Digital Safety

Updated: Feb 27

Are there a few tools you would recommend using to keep our kids safe online?

Parent and child smiling together at a kitchen counter while they look at something on a laptop computer.

What can parents do?

There are any number of online tracking or parental tools you can implement on computers, tablets, and smartphones to help keep your kids safe online.

First and most importantly, I encourage parents to invest in communication with kids about what they might come across online that is adult only. Porn isn't inherently bad but it takes an adult to make choices about viewing it and it is made for adults not kids. Remind them that communicating on the Internet or texting isn't private, even if it feels that way.


Second, I'm not a big fan of stranger danger. The vast majority of sexual harassment or abuse is done by people known to kids; so when I talk about chatting with strangers online, I focus on respectful conversations, appropriate topics, and not sharing personal details.


Finally, things shared on the Internet never, ever go away no matter how many times you delete them.


Note:

The Internet and this connected way of accessing information is not going away. We, as parents, need to fold into our ongoing sexuality conversations how to be thoughtful and safe when using these online spaces.




Online Tools to Check Out:

One practical solution is to set up SafeSearch for Google. This, of course, only works if your search engine is Google but Bing and YouTube should have similar features. It's free and relatively easy. You can do this for any and all devices that kids use. It does, however, filter your searches too. That may not be a big deal and you might not mind the absence of porn results coming back when you search for "a big hoe" for your garden and leave off the "e" in hoe. Another more involved option is using an app that you place on a kid's device and then manage and monitor from your computer. Kaspersky Safe Kids and Qustodio are two companies offering software like this. They both offer free versions so you can try them without spending any money. The main difference is Kaspersky's free plan covers multiple devices, while Qustodio only covers one. If I were going to choose, I would pick Qustodio because they are 100% focused on this specific issue, whereas Kaspersky is diversifying from anti-virus software into content filtering, et al. With that said, I only have one kiddo and one device to monitor. Also, be sure to check the privacy policy for any company you are vetting to make sure they are not harvesting your data and selling it.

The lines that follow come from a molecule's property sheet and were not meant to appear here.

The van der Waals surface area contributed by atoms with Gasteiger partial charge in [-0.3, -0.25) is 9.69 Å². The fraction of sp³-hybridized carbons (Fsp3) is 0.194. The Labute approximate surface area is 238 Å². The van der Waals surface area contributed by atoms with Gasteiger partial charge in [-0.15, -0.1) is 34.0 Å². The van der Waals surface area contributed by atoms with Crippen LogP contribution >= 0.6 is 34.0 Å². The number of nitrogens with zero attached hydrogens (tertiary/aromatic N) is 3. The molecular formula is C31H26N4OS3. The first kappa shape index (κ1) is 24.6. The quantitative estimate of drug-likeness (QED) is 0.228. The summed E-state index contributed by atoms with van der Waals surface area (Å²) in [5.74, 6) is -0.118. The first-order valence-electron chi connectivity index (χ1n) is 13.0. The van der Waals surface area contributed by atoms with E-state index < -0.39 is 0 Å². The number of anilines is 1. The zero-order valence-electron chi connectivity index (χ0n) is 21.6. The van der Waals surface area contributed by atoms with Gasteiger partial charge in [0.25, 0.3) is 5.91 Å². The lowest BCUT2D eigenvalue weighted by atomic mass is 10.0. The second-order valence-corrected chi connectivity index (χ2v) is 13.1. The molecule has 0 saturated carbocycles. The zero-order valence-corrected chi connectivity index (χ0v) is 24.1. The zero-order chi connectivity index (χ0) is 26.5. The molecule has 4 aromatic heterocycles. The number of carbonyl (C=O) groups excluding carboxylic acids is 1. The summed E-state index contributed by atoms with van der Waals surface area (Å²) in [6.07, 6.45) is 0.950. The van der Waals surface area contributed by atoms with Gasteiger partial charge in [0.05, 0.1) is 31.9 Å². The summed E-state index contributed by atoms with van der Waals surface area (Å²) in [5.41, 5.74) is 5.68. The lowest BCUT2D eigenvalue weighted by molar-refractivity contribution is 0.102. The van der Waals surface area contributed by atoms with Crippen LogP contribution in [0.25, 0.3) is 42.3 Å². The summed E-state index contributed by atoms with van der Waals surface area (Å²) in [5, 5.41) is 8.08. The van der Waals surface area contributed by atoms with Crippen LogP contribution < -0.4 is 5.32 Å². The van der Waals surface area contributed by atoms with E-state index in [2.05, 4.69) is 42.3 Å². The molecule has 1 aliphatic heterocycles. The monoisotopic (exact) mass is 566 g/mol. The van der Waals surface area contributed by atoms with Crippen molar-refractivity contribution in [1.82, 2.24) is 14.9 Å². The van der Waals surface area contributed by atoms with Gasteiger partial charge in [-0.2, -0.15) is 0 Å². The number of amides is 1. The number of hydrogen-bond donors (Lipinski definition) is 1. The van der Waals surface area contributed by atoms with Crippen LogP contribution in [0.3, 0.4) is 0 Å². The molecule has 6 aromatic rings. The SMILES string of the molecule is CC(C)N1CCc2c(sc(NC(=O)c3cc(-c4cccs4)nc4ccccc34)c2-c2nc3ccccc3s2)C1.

One final area to think about is video game consoles. Many allow for players to talk to each other while gaming. They should all, also, offer a parental control option so that you can block this feature.